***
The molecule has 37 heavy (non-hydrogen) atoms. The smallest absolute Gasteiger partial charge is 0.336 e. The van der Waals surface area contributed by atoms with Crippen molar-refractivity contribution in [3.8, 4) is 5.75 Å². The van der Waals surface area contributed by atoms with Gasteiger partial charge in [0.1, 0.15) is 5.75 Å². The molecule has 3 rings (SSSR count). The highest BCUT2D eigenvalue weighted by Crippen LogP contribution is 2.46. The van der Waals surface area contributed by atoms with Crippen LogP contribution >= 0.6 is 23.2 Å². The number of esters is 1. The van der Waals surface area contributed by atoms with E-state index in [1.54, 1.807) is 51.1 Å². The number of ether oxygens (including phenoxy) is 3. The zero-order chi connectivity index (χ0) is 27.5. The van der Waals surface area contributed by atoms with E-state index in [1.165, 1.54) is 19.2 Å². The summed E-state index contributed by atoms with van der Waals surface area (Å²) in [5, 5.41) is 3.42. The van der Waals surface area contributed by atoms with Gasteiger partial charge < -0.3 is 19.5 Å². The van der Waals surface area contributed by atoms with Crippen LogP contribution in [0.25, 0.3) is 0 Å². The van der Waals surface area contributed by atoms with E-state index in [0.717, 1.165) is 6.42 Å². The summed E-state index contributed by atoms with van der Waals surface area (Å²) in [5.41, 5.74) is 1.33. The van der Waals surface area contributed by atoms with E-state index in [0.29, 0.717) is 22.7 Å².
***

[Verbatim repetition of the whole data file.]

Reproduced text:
The molecule has 37 heavy (non-hydrogen) atoms. The smallest absolute Gasteiger partial charge is 0.336 e. The van der Waals surface area contributed by atoms with Crippen molar-refractivity contribution in [3.8, 4) is 5.75 Å². The van der Waals surface area contributed by atoms with Gasteiger partial charge in [0.1, 0.15) is 5.75 Å². The molecule has 3 rings (SSSR count). The highest BCUT2D eigenvalue weighted by Crippen LogP contribution is 2.46. The van der Waals surface area contributed by atoms with Crippen LogP contribution >= 0.6 is 23.2 Å². The number of esters is 1. The van der Waals surface area contributed by atoms with E-state index in [1.54, 1.807) is 51.1 Å². The number of ether oxygens (including phenoxy) is 3. The zero-order chi connectivity index (χ0) is 27.5. The van der Waals surface area contributed by atoms with E-state index in [1.165, 1.54) is 19.2 Å². The summed E-state index contributed by atoms with van der Waals surface area (Å²) in [5, 5.41) is 3.42. The van der Waals surface area contributed by atoms with Gasteiger partial charge < -0.3 is 19.5 Å². The van der Waals surface area contributed by atoms with Crippen LogP contribution in [0.25, 0.3) is 0 Å². The van der Waals surface area contributed by atoms with E-state index in [0.717, 1.165) is 6.42 Å². The summed E-state index contributed by atoms with van der Waals surface area (Å²) in [5.41, 5.74) is 1.33. The van der Waals surface area contributed by atoms with E-state index in [0.29, 0.717) is 22.7 Å².